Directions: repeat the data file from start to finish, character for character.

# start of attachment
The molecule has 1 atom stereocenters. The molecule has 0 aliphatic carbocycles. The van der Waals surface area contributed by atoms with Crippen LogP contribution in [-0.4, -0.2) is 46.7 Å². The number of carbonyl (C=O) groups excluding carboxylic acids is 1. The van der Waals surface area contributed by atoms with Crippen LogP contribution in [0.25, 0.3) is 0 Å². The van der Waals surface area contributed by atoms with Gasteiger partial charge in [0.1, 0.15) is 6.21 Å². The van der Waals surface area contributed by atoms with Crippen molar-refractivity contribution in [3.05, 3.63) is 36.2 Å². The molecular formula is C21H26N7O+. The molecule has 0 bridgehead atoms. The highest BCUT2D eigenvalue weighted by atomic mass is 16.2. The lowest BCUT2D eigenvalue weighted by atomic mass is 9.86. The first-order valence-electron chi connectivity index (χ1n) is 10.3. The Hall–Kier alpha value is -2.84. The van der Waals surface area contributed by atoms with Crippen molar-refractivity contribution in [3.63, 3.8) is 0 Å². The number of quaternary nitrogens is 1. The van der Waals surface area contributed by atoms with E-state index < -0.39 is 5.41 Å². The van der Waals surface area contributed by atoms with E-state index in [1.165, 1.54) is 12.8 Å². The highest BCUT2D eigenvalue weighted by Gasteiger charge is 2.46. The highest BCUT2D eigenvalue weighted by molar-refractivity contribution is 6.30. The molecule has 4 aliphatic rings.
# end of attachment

The molecule has 1 atom stereocenters. The molecule has 0 aliphatic carbocycles. The van der Waals surface area contributed by atoms with Crippen LogP contribution in [-0.4, -0.2) is 46.7 Å². The number of carbonyl (C=O) groups excluding carboxylic acids is 1. The van der Waals surface area contributed by atoms with Crippen LogP contribution in [0.25, 0.3) is 0 Å². The van der Waals surface area contributed by atoms with Gasteiger partial charge in [0.1, 0.15) is 6.21 Å². The van der Waals surface area contributed by atoms with Crippen molar-refractivity contribution in [3.05, 3.63) is 36.2 Å². The molecular formula is C21H26N7O+. The molecule has 0 bridgehead atoms. The highest BCUT2D eigenvalue weighted by atomic mass is 16.2. The lowest BCUT2D eigenvalue weighted by atomic mass is 9.86. The first-order valence-electron chi connectivity index (χ1n) is 10.3. The Hall–Kier alpha value is -2.84. The van der Waals surface area contributed by atoms with Crippen molar-refractivity contribution in [3.63, 3.8) is 0 Å². The number of quaternary nitrogens is 1. The van der Waals surface area contributed by atoms with E-state index < -0.39 is 5.41 Å². The van der Waals surface area contributed by atoms with E-state index in [1.165, 1.54) is 12.8 Å². The highest BCUT2D eigenvalue weighted by Gasteiger charge is 2.46. The highest BCUT2D eigenvalue weighted by molar-refractivity contribution is 6.30. The molecule has 4 aliphatic rings.